Writing Black Women into Existence

“bein alive & bein a woman & bein colored is a metaphysical dilemma/ i havent conquered yet.”

–Ntozake Shange, For Colored Girls

In April, fifty black women writers (myself included) wrote a one page monologue in response to the statement which partially reads, “As Black Women writers, we fulfill a unique and un-duplicated role in theater. We are telling the stories that represent us with balance and complexity and illuminate our side of the human experience.”

These stories were read by an ensemble of women performers in a 90-minute journey of truth, humor and strength at the new Billie Holiday Theater in Brooklyn on May 14th entitled 50/50 Writing Women into Existence.

Here is my story:

Crossing the Color Line

In my 2nd grade class picture, I was not smiling. My lips a thick line, my hair on top of my head in one big ponytail puff. I do not look happy to be there. I was not. All the other kids were smiling, those blonde and brown headed white children. My hair stood up and out, theirs hung long. I felt myself standing out in that school. I was the only black child in my class. One of few in my entire school. I was bused from mostly black South Jamaica, Queens to mostly white Woodhaven, Queens. It was the first time I truly realized I was black, I felt it, as close as my skin, as bold and present as my hair. I didn’t know that traveling across color lines would be such a formative part of my educational experience, both in the classroom and in the larger world.    

In the 3rd grade, we had moved to the suburbs in Hempstead, Long Island. The houses were more spread out than in Queens and most people had lawns, but life was still fairly segregated. I enrolled in a struggling school system and lived in a community full of African Americans, West Indians and Latinos. I noticed the color line every time I crossed over into neighboring Rockville Center and Garden City; rich white communities to the north and the south of ours. When I saw signs that read “Garden City” or “Rockville Center”, things changed. There were no more corner stores, liquor stores, dilapidated apartment buildings or laundromats. There were bigger and nicer homes, well-manicured parks, better grocery stores, massive shopping centers and upscale malls. I learned that white and black were not merely races, but in some instances different realities with implications written into the landscape.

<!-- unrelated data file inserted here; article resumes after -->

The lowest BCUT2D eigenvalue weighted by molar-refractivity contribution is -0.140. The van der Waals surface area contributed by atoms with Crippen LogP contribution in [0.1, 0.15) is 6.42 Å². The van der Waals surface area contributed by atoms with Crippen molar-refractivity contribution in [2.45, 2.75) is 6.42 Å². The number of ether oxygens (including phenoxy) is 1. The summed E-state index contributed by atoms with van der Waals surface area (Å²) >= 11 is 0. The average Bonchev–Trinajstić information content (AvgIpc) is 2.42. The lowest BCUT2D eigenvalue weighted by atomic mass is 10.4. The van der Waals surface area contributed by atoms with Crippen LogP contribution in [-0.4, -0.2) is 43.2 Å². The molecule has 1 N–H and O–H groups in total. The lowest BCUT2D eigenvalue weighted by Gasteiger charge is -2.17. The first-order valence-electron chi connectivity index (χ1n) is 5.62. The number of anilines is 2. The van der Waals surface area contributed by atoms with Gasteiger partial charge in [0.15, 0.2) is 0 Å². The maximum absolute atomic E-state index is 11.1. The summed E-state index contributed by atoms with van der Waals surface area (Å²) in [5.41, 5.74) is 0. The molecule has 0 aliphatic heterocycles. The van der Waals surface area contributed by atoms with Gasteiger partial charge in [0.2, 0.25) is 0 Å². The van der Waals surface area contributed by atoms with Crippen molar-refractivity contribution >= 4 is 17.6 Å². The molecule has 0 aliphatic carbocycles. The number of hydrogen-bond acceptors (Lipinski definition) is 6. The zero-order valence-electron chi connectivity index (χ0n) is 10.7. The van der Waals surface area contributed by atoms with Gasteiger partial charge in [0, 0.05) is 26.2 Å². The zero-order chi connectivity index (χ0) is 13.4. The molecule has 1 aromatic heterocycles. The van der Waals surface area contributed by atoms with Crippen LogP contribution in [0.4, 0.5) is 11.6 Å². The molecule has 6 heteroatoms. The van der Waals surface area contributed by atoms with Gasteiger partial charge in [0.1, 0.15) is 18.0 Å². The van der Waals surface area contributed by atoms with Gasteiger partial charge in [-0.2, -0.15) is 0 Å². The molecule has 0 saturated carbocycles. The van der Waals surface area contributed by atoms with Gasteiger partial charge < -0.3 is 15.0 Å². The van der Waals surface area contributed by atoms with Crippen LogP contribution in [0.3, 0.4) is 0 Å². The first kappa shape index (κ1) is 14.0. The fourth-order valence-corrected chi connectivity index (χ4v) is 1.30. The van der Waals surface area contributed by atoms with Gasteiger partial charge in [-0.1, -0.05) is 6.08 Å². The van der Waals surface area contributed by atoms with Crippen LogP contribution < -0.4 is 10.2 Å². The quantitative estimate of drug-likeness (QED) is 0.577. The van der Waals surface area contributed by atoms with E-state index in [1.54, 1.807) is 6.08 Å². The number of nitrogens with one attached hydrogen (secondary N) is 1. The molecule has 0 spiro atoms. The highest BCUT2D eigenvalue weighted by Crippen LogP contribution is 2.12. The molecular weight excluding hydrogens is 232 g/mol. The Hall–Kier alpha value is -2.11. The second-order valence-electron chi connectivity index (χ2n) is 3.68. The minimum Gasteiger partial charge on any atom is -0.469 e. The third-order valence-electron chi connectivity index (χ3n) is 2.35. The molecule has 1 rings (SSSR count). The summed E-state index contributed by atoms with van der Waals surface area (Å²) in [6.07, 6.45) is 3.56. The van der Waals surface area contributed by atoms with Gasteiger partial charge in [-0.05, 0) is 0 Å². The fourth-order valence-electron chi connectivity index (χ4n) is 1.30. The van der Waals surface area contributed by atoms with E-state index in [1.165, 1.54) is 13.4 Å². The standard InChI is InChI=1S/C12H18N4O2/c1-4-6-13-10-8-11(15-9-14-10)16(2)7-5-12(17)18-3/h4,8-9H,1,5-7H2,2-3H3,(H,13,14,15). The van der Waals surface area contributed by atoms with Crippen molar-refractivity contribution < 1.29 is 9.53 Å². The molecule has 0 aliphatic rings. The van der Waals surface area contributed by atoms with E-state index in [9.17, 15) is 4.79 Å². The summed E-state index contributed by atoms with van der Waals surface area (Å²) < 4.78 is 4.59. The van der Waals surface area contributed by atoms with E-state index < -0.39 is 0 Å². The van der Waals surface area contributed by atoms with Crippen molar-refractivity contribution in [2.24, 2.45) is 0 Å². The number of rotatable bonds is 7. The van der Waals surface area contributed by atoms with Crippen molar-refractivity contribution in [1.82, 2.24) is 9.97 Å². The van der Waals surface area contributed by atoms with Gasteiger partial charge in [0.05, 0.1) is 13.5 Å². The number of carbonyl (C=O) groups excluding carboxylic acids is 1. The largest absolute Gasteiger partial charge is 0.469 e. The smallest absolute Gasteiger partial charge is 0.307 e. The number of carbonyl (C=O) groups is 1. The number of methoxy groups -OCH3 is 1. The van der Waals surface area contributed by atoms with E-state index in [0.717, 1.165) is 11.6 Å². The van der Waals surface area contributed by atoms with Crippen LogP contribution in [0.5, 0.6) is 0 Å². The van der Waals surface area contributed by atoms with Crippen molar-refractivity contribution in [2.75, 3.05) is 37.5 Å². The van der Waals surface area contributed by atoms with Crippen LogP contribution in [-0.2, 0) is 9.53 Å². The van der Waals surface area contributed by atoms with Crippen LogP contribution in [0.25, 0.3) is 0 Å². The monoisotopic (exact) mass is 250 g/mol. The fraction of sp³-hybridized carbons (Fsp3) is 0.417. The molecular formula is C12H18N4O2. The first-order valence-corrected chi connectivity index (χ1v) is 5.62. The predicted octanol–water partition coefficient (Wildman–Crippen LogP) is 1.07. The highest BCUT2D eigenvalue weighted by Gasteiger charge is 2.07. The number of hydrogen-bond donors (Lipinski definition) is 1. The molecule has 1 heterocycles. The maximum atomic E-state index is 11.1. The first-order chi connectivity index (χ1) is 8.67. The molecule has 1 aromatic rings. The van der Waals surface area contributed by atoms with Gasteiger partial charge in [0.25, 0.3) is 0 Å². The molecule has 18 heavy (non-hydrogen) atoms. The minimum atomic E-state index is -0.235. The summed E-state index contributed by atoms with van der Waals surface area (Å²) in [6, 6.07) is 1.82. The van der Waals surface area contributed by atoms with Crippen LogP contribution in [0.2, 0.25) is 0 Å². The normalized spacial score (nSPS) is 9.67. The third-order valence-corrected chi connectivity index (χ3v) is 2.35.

Years later, I went from Hempstead High School to Georgetown University. I had one foot in a world that was predominately black at home and another that was predominately white at school. This was true at work as well. In southeast DC, I tutored little black children that looked like me. Their skills behind, parent stretched, their school’s resources insufficient and neighborhood blighted. I returned to learn in a largely upper class white environment of abundance, taught by white professors from books written by white authors.

These experiences have made me adept at navigating realities that are proximate but worlds apart. At times I feel stuck in between, not a home anywhere and all the more frustrated by the complexities of race, class and gender, but I keep crossing lines. I must. 

In 1903, W.E.B Dubois wrote the problem of the Twentieth Century is the problem of color line. One hundred and fourteen years later, whether I am in stores, schools, boardrooms or courtrooms, I am still aware of the color line, how it colors my experiences, it divides cities and severs opportunities for some and ensures prosperity for others. The same problem has unfortunately crossed into the 21st Century. 


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